Explanation:
# Let's break it down...
#       [field_name]     => number1
#       ["!" conversion] => Not used
#       [format_spec]    => [.precision][type] 
#                        => .[2][f] => .2f  # where f means Fixed-point notation

Going further, Format strings have the below syntax. As you can see there is a lot more that can be done.

Syntax: "{" [field_name] ["!" conversion] [":" format_spec] "}"

# let's understand what each field means...
    field_name        ::=  arg_name ("." attribute_name | "[" element_index "]")*
    arg_name          ::=  [identifier | digit+]
    attribute_name    ::=  identifier
    element_index     ::=  digit+ | index_string
    index_string      ::=  <any source character except "]"> +
    conversion        ::=  "r" | "s" | "a"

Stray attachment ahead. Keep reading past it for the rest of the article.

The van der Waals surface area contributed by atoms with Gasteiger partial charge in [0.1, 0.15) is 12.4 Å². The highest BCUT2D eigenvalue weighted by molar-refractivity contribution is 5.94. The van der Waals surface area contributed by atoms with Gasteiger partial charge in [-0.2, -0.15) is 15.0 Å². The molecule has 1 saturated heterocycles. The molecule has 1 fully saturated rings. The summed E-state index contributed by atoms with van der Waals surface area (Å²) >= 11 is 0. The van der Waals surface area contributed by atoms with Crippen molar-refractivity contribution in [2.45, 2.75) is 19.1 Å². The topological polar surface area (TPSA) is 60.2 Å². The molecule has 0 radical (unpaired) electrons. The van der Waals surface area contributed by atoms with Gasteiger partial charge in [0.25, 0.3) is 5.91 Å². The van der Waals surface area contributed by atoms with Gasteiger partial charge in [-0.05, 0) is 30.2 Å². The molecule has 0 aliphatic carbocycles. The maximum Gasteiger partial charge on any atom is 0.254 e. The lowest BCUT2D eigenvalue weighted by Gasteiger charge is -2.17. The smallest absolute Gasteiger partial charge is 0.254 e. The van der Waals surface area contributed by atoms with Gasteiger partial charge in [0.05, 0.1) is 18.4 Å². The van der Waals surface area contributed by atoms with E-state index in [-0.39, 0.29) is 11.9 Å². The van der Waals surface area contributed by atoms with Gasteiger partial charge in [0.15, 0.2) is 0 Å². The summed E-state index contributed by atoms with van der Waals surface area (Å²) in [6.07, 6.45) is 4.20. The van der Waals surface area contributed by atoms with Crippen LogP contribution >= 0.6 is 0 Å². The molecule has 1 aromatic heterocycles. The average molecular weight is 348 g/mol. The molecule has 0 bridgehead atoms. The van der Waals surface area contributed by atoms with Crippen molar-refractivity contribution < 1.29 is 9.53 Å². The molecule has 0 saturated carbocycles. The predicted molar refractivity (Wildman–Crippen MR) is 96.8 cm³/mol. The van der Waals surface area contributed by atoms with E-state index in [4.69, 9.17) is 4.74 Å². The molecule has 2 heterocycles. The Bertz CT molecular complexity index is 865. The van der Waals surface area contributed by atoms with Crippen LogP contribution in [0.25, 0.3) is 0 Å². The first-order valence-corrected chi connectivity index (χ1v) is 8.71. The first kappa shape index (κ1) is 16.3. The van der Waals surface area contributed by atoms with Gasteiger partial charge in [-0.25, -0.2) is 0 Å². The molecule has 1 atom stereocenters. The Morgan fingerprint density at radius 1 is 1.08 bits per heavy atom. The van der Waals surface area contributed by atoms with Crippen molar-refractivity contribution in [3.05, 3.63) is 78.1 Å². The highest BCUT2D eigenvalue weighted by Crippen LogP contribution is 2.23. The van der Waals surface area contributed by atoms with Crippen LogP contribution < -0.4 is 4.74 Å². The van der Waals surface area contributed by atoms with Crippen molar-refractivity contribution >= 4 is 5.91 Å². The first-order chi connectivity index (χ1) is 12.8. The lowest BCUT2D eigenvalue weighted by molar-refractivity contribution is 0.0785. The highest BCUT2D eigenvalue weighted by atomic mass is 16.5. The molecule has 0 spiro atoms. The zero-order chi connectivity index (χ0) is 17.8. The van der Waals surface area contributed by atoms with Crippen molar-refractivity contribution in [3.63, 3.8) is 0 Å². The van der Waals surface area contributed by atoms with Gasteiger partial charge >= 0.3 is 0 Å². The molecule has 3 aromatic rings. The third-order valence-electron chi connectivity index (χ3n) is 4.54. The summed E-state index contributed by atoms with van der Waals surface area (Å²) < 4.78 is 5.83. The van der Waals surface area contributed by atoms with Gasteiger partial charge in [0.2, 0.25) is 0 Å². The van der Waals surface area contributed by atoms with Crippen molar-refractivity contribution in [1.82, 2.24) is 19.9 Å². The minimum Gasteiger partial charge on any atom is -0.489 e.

format_spec       ::=  [[fill]align][sign][#][0][width][grouping_option][.precision][type]

            # Looking at the underlying fields under format_spec...
            fill            ::=  <any character>
            align           ::=  "<" | ">" | "=" | "^"
            sign            ::=  "+" | "-" | " "
            width           ::=  digit+
            grouping_option ::=  "_" | ","
            precision       ::=  digit+
            type            ::=  "b" | "c" | "d" | "e" | "E" | "f" | "F" | "g" | "G" | "n" | "o" | "s" | "x" | "X" | "%"

Refer https://docs.python.org/3/library/string.html#format-string-syntax

0
16

It seems that no one use dynamic formatter. To use dynamic formatter, use:

WIDTH = 7
PRECISION = 3
TYPE = "f"

v = 3
print(f"val = {v:{WIDTH}.{PRECISION}{TYPE}}")